I used to think I was in the majority as someone who cares about what gets installed, but actually people like us are very much in the minority. There are a huge number of people out there who don't care what the machine does as long as it works, will acquire the next version of something just because it's got a bigger number, and trust the computer implicitly. Users are very, very naive.
This may be true, especially in the world of Windows. ;-)
But if they hadn't got any part of the JRE it wouldn't have worked anyway?
Surely, but it wouldn't confuse the user. The user actually has to know that Java is not fully installed to fix this issue or the app has to be invoked on each call to Java (see below).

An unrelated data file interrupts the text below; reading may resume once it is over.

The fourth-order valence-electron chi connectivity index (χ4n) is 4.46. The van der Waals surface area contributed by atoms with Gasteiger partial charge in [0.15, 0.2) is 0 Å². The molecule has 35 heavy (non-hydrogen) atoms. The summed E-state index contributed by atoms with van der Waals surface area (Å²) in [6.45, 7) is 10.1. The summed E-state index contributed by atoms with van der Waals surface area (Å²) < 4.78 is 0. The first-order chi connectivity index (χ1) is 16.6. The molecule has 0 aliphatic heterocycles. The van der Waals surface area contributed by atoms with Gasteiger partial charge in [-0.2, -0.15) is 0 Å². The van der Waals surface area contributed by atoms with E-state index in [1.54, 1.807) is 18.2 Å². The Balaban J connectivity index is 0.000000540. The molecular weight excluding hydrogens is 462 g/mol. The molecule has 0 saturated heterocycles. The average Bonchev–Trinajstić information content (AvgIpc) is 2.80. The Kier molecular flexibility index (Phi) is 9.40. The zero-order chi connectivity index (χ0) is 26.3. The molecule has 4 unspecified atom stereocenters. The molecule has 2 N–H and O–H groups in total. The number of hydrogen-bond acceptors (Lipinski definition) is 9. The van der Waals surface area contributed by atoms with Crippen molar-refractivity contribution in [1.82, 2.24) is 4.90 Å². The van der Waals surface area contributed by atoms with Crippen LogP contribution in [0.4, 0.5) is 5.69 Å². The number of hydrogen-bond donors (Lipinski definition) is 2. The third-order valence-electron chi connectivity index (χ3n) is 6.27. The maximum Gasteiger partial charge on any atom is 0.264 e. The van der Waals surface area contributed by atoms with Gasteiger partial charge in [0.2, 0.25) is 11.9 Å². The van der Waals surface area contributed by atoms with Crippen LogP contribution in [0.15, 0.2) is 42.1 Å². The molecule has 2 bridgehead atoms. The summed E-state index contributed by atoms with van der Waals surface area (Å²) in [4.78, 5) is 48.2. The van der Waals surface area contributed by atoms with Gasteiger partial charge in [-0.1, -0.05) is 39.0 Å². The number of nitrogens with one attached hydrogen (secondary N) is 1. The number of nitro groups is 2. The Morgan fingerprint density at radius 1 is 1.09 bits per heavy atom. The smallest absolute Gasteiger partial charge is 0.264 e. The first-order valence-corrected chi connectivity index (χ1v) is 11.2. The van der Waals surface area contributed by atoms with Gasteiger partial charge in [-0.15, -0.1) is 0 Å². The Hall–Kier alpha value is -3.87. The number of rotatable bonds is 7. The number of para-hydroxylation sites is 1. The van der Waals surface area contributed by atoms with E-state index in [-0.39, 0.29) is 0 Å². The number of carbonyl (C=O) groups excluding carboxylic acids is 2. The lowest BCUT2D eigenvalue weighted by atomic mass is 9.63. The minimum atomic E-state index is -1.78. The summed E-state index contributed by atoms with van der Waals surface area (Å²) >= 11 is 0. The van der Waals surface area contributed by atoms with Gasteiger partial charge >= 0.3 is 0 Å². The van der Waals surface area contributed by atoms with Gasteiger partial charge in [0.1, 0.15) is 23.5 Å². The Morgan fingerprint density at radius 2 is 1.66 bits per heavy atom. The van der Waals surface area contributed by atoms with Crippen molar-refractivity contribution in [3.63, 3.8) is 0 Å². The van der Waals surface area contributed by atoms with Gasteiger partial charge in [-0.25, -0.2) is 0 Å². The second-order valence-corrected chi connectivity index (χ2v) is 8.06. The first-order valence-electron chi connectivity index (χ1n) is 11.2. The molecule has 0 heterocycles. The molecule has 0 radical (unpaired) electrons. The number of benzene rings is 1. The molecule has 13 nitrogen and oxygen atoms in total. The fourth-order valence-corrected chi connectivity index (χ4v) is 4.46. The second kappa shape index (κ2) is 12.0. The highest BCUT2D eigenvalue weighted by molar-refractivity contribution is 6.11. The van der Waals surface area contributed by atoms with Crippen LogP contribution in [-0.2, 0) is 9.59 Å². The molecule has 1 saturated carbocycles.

Treat it like a library dependency. The core app loads and works out a component is missing, so goes to get it. If there's no Internet connection it posts a "need update" message and asks the user whether to proceed - users have seen this all over their browsers and should be familiar with the process. All the way through it provides the user with the alternative of getting the whole damn thing instead, which will enable them to do lots of funky things, run all these amazing apps etc.
In this case all calls to "java" must be directed to the app, so it can decide if something is missing. It would be a thin layer above the JRE. Actually I don't know if it's possible (with a moderate effort) to have only the source and say: "this app needs Swing version x.y, AWT version x.z etc.". Additionally it requires that the JRE can be broken into several independant pieces.
I dunno, I think it'd work.
It's a nice idea, but I still see too much problems. Besides the large download for the JRE I think Java is easy to install on Windows, isn't it?